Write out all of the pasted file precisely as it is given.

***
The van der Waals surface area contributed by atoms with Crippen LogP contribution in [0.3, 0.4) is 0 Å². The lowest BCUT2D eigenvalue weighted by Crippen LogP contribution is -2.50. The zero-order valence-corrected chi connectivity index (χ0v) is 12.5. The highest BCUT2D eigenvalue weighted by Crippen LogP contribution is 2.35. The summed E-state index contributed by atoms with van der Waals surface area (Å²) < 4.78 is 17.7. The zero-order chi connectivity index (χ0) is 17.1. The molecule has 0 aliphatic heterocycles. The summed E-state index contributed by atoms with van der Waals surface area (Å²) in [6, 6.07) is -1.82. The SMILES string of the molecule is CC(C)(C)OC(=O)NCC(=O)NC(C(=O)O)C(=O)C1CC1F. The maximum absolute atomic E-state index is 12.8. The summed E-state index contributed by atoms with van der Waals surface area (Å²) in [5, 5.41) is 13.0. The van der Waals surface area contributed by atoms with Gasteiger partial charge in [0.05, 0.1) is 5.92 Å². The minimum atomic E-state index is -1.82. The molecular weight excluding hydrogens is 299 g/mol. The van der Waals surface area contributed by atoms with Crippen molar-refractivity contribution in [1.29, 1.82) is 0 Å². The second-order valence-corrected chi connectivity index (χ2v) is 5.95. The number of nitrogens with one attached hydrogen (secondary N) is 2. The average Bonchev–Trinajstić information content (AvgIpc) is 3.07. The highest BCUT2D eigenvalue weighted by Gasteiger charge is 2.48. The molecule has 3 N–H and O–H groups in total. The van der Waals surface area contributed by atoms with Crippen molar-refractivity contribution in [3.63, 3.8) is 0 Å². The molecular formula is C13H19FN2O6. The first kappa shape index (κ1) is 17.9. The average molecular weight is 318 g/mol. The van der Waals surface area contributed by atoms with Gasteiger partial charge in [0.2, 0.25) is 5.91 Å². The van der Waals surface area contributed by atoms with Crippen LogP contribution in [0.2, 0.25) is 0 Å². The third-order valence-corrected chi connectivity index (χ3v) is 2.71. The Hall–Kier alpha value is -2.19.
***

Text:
The van der Waals surface area contributed by atoms with Crippen LogP contribution in [0.3, 0.4) is 0 Å². The lowest BCUT2D eigenvalue weighted by Crippen LogP contribution is -2.50. The zero-order valence-corrected chi connectivity index (χ0v) is 12.5. The highest BCUT2D eigenvalue weighted by Crippen LogP contribution is 2.35. The summed E-state index contributed by atoms with van der Waals surface area (Å²) < 4.78 is 17.7. The zero-order chi connectivity index (χ0) is 17.1. The molecule has 0 aliphatic heterocycles. The summed E-state index contributed by atoms with van der Waals surface area (Å²) in [6, 6.07) is -1.82. The SMILES string of the molecule is CC(C)(C)OC(=O)NCC(=O)NC(C(=O)O)C(=O)C1CC1F. The maximum absolute atomic E-state index is 12.8. The summed E-state index contributed by atoms with van der Waals surface area (Å²) in [5, 5.41) is 13.0. The van der Waals surface area contributed by atoms with Gasteiger partial charge in [0.05, 0.1) is 5.92 Å². The minimum atomic E-state index is -1.82. The molecular weight excluding hydrogens is 299 g/mol. The van der Waals surface area contributed by atoms with Crippen molar-refractivity contribution in [1.29, 1.82) is 0 Å². The second-order valence-corrected chi connectivity index (χ2v) is 5.95. The number of nitrogens with one attached hydrogen (secondary N) is 2. The average Bonchev–Trinajstić information content (AvgIpc) is 3.07. The highest BCUT2D eigenvalue weighted by Gasteiger charge is 2.48. The molecule has 3 N–H and O–H groups in total. The van der Waals surface area contributed by atoms with Crippen molar-refractivity contribution in [3.63, 3.8) is 0 Å². The molecular formula is C13H19FN2O6. The first kappa shape index (κ1) is 17.9. The average molecular weight is 318 g/mol. The van der Waals surface area contributed by atoms with Gasteiger partial charge in [0.2, 0.25) is 5.91 Å². The van der Waals surface area contributed by atoms with Crippen LogP contribution in [0.2, 0.25) is 0 Å². The third-order valence-corrected chi connectivity index (χ3v) is 2.71. The Hall–Kier alpha value is -2.19.